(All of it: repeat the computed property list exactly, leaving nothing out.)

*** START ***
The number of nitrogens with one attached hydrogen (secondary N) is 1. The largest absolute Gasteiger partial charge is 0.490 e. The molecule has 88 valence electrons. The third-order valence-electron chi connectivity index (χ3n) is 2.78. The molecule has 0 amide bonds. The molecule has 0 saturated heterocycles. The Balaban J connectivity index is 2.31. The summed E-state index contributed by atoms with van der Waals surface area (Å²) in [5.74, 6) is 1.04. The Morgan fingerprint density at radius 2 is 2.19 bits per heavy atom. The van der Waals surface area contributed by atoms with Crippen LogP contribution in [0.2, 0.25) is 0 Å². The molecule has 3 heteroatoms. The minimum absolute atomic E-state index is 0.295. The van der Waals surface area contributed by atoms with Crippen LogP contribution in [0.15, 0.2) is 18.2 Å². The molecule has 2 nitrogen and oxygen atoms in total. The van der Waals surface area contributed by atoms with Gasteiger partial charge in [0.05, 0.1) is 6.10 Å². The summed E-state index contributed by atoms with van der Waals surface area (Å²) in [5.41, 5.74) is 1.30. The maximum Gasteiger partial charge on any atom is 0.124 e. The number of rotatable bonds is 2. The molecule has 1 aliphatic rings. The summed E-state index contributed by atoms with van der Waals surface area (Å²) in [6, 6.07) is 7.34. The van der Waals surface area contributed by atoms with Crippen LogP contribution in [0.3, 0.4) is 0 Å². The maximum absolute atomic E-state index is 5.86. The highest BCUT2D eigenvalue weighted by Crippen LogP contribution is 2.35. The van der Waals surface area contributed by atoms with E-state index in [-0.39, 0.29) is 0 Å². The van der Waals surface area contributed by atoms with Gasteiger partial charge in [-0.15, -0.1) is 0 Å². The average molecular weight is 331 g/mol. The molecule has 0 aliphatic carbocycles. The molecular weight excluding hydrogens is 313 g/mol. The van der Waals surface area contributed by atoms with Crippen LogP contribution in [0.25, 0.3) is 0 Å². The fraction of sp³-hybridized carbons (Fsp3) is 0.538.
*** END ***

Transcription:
The number of nitrogens with one attached hydrogen (secondary N) is 1. The largest absolute Gasteiger partial charge is 0.490 e. The molecule has 88 valence electrons. The third-order valence-electron chi connectivity index (χ3n) is 2.78. The molecule has 0 amide bonds. The molecule has 0 saturated heterocycles. The Balaban J connectivity index is 2.31. The summed E-state index contributed by atoms with van der Waals surface area (Å²) in [5.74, 6) is 1.04. The Morgan fingerprint density at radius 2 is 2.19 bits per heavy atom. The van der Waals surface area contributed by atoms with Crippen LogP contribution in [0.2, 0.25) is 0 Å². The molecule has 3 heteroatoms. The minimum absolute atomic E-state index is 0.295. The van der Waals surface area contributed by atoms with Crippen LogP contribution in [0.15, 0.2) is 18.2 Å². The molecule has 2 nitrogen and oxygen atoms in total. The van der Waals surface area contributed by atoms with Gasteiger partial charge in [0.05, 0.1) is 6.10 Å². The summed E-state index contributed by atoms with van der Waals surface area (Å²) in [5.41, 5.74) is 1.30. The maximum Gasteiger partial charge on any atom is 0.124 e. The number of rotatable bonds is 2. The molecule has 1 aliphatic rings. The summed E-state index contributed by atoms with van der Waals surface area (Å²) in [6, 6.07) is 7.34. The van der Waals surface area contributed by atoms with Crippen LogP contribution in [0.3, 0.4) is 0 Å². The maximum absolute atomic E-state index is 5.86. The highest BCUT2D eigenvalue weighted by Crippen LogP contribution is 2.35. The van der Waals surface area contributed by atoms with E-state index in [-0.39, 0.29) is 0 Å². The van der Waals surface area contributed by atoms with Gasteiger partial charge in [-0.15, -0.1) is 0 Å². The average molecular weight is 331 g/mol. The molecule has 0 aliphatic carbocycles. The molecular weight excluding hydrogens is 313 g/mol. The van der Waals surface area contributed by atoms with Crippen LogP contribution in [0.25, 0.3) is 0 Å². The fraction of sp³-hybridized carbons (Fsp3) is 0.538.